I'd be using this instead of the 5 stone Lansky kit I've had for many years. Basically, I'm not happy with how the old kit sharpens some of my knives. From the looks of things the WE setup is a much higher end configuration so it should keep me happy for many years.
    Since I'm not seeing the info where I'm looking at the WE setup... Do the stones use oil, or are they water stones?? Or are they used dry??
    I have an Apex Edge Pro set. Its an older model, and it looks to me like the WE tools are somewhat better than they were when I made my purchase.

    My opinion, if you have a blade that can hold an edge at 13 degrees, you DO need the sharpener that will do the job. My best knife to date takes a 10 degree bevel. And it cost a lot. So why would I cheap out keeping it fine?

    On the other hand, don't bother trying to sharpen steels that will not hold an edge at low angles.

    From what I can see of the WE "stones", they are diamond plates. I have some diamond plates for doing heavy duty edge re-building. I wet those w. water to decrease the heat from doing the aggressive material removal. The ones I have are too coarse (even tho' one is listed as fine)  for real finishing. I do end up using lapping film and diamond paste at the end, as the WE sharpening set offers.


  • Still love my water stone for my good knives!  $40 and it will last till I die!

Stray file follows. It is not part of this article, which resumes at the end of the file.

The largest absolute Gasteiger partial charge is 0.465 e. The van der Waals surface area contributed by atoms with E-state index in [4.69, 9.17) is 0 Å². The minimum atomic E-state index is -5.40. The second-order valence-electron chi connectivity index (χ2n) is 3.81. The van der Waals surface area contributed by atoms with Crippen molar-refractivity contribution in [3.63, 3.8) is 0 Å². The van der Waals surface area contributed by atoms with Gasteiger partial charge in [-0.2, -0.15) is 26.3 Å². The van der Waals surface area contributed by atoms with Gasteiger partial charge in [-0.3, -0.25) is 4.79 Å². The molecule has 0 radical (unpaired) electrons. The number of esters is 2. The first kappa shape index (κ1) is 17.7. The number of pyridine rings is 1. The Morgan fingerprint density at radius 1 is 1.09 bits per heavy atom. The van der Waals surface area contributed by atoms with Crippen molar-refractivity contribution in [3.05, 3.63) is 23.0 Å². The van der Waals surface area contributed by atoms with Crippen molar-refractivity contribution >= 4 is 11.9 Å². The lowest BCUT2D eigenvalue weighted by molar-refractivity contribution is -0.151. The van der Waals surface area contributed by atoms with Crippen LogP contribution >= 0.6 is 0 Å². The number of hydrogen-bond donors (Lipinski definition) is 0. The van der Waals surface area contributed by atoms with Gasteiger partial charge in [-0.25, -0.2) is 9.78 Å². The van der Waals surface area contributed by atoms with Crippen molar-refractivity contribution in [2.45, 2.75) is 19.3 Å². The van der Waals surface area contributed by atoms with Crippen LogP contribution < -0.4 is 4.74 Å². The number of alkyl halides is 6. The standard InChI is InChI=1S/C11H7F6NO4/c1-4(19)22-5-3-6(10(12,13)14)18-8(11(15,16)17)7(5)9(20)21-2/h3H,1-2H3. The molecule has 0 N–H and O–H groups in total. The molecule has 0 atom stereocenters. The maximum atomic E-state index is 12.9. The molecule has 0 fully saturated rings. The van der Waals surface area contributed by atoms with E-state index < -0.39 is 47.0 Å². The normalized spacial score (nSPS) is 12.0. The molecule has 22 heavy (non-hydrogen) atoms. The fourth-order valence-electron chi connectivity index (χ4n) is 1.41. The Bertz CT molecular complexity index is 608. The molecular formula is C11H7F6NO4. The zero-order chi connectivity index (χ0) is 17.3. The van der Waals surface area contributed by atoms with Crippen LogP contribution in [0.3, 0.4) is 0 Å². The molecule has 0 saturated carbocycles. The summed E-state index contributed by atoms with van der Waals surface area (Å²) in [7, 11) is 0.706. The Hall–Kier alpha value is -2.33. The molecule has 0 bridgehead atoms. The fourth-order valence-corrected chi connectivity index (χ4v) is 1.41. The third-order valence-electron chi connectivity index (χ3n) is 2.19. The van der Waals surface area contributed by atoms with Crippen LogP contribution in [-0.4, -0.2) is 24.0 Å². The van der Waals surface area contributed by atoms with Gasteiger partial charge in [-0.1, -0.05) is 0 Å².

Land of OZ-Hays Kansas

    BGE XL++Flameboss 300 WiFi++Blackstone 36"++2 Weber Kettles

  • 1911Man1911Man Posts: 146
    @gdenby The kitchen knives I have/use the most are Shun Classic line that hold an awesome edge from the start. I've only needed to sharpen a couple of them over the years, and I wasn't able to get to the angle they came with (which is part of why I want the new setup). All my picket knives are using great steel, and hold an edge for a long time too.
    Looks like I'll be getting the version that goes down to 13 as soon as I can fit it into the budget.
    Two of my Shun's, that I ran through my current setup, need the points done better. I don't know if the blade flexed enough with the current setup to throw the angle off, or what. I suspect that's what happened. So going with a setup that will hold them better and does a better job is something I really want.
    I have tried to use some water stones to sharpen other blades, and there's just too much of a learning curve for me at this point. Especially since there's no great way (from what I've seen/found) to get the angle where I want it on the blade. I'm sure that people that have been using them for a while can get a great edge on blades easily. I'm just not there yet.
    Egg #1: Medium BGE with CGS Woo Ring, stone with stainless pan and Smokeware chimney cap.
    Living free in the 603 (Pelham).
  • reinhart36reinhart36 Posts: 230
    Looks great.  Only thing I'd add is a leather strop.  Search "leather strop" on youtube or similar.  One final step that takes just a minute following sharpening, and will turn your knives into proper razors.
  • MN-EggerMN-Egger Posts: 103
    I have the Edge pro also but with Chosera stones. Takes the guess work out of the angles. I also use an angle cube to make sure of the angle even between stones. 
    --
    Jeff
    Near Twin Cities, MN
    Large BGE
  • bubbajackbubbajack Posts: 201
    Looks great.  Only thing I'd add is a leather strop.  Search "leather strop" on youtube or similar.  One final step that takes just a minute following sharpening, and will turn your knives into proper razors.
    Add a little jewelers rouge to that and you will be in business.
    I drink cheap beer so I can afford good bourbon.

    Salisbury, NC..... One mile from Butt Blast. XL,L, MM BGE